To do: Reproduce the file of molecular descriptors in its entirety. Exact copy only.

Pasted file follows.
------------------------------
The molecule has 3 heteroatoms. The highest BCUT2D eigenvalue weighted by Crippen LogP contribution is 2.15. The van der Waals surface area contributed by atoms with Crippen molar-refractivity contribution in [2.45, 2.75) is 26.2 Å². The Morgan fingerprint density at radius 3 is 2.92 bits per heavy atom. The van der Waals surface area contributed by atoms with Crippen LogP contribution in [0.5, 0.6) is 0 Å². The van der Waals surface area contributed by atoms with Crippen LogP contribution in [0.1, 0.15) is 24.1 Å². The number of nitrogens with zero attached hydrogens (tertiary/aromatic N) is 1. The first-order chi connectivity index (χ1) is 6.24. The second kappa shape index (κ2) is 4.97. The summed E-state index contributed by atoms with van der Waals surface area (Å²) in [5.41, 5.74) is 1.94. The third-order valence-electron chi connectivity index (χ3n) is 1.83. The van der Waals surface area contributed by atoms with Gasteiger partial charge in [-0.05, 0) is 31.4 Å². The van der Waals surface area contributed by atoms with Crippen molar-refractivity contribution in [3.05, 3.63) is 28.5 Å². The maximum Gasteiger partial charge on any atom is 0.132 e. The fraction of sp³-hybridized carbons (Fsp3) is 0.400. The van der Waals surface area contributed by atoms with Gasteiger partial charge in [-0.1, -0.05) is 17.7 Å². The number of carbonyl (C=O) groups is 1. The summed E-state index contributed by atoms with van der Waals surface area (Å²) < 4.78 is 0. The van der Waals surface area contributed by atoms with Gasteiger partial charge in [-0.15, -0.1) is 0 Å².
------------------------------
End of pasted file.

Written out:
The molecule has 3 heteroatoms. The highest BCUT2D eigenvalue weighted by Crippen LogP contribution is 2.15. The van der Waals surface area contributed by atoms with Crippen molar-refractivity contribution in [2.45, 2.75) is 26.2 Å². The Morgan fingerprint density at radius 3 is 2.92 bits per heavy atom. The van der Waals surface area contributed by atoms with Crippen LogP contribution in [0.5, 0.6) is 0 Å². The van der Waals surface area contributed by atoms with Crippen LogP contribution in [0.1, 0.15) is 24.1 Å². The number of nitrogens with zero attached hydrogens (tertiary/aromatic N) is 1. The first-order chi connectivity index (χ1) is 6.24. The second kappa shape index (κ2) is 4.97. The summed E-state index contributed by atoms with van der Waals surface area (Å²) in [5.41, 5.74) is 1.94. The third-order valence-electron chi connectivity index (χ3n) is 1.83. The van der Waals surface area contributed by atoms with Gasteiger partial charge in [-0.05, 0) is 31.4 Å². The van der Waals surface area contributed by atoms with Crippen molar-refractivity contribution in [3.05, 3.63) is 28.5 Å². The maximum Gasteiger partial charge on any atom is 0.132 e. The fraction of sp³-hybridized carbons (Fsp3) is 0.400. The van der Waals surface area contributed by atoms with Gasteiger partial charge in [-0.1, -0.05) is 17.7 Å². The number of carbonyl (C=O) groups is 1. The summed E-state index contributed by atoms with van der Waals surface area (Å²) < 4.78 is 0. The van der Waals surface area contributed by atoms with Gasteiger partial charge in [-0.15, -0.1) is 0 Å².